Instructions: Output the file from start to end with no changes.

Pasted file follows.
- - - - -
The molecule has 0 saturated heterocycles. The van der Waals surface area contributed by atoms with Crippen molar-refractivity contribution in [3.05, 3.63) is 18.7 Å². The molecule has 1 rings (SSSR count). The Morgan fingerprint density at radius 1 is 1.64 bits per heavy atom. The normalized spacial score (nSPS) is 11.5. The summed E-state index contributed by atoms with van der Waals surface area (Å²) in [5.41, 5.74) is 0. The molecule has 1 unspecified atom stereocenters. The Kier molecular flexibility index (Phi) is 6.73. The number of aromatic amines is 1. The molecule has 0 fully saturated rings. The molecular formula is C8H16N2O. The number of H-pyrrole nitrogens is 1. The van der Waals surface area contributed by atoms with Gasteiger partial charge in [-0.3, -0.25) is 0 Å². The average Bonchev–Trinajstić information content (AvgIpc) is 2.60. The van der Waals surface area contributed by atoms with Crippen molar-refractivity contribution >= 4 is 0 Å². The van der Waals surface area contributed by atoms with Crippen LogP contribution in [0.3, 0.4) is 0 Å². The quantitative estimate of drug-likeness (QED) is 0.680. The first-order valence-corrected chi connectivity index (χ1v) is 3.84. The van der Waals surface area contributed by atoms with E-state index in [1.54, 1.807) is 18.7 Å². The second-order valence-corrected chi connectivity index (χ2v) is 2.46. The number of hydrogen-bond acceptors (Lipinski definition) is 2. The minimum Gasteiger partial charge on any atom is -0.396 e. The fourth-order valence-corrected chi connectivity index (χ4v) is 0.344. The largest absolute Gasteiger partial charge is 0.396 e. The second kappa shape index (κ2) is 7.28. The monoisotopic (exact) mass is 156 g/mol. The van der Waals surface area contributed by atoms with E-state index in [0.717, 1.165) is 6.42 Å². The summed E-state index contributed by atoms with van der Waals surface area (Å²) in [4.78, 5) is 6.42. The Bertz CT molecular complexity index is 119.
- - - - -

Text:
The molecule has 0 saturated heterocycles. The van der Waals surface area contributed by atoms with Crippen molar-refractivity contribution in [3.05, 3.63) is 18.7 Å². The molecule has 1 rings (SSSR count). The Morgan fingerprint density at radius 1 is 1.64 bits per heavy atom. The normalized spacial score (nSPS) is 11.5. The summed E-state index contributed by atoms with van der Waals surface area (Å²) in [5.41, 5.74) is 0. The molecule has 1 unspecified atom stereocenters. The Kier molecular flexibility index (Phi) is 6.73. The number of aromatic amines is 1. The molecule has 0 fully saturated rings. The molecular formula is C8H16N2O. The number of H-pyrrole nitrogens is 1. The van der Waals surface area contributed by atoms with Gasteiger partial charge in [-0.3, -0.25) is 0 Å². The average Bonchev–Trinajstić information content (AvgIpc) is 2.60. The van der Waals surface area contributed by atoms with Crippen molar-refractivity contribution >= 4 is 0 Å². The van der Waals surface area contributed by atoms with Crippen LogP contribution in [0.3, 0.4) is 0 Å². The quantitative estimate of drug-likeness (QED) is 0.680. The first-order valence-corrected chi connectivity index (χ1v) is 3.84. The van der Waals surface area contributed by atoms with E-state index in [1.54, 1.807) is 18.7 Å². The second-order valence-corrected chi connectivity index (χ2v) is 2.46. The number of hydrogen-bond acceptors (Lipinski definition) is 2. The minimum Gasteiger partial charge on any atom is -0.396 e. The fourth-order valence-corrected chi connectivity index (χ4v) is 0.344. The largest absolute Gasteiger partial charge is 0.396 e. The second kappa shape index (κ2) is 7.28. The monoisotopic (exact) mass is 156 g/mol. The van der Waals surface area contributed by atoms with E-state index in [0.717, 1.165) is 6.42 Å². The summed E-state index contributed by atoms with van der Waals surface area (Å²) in [4.78, 5) is 6.42. The Bertz CT molecular complexity index is 119.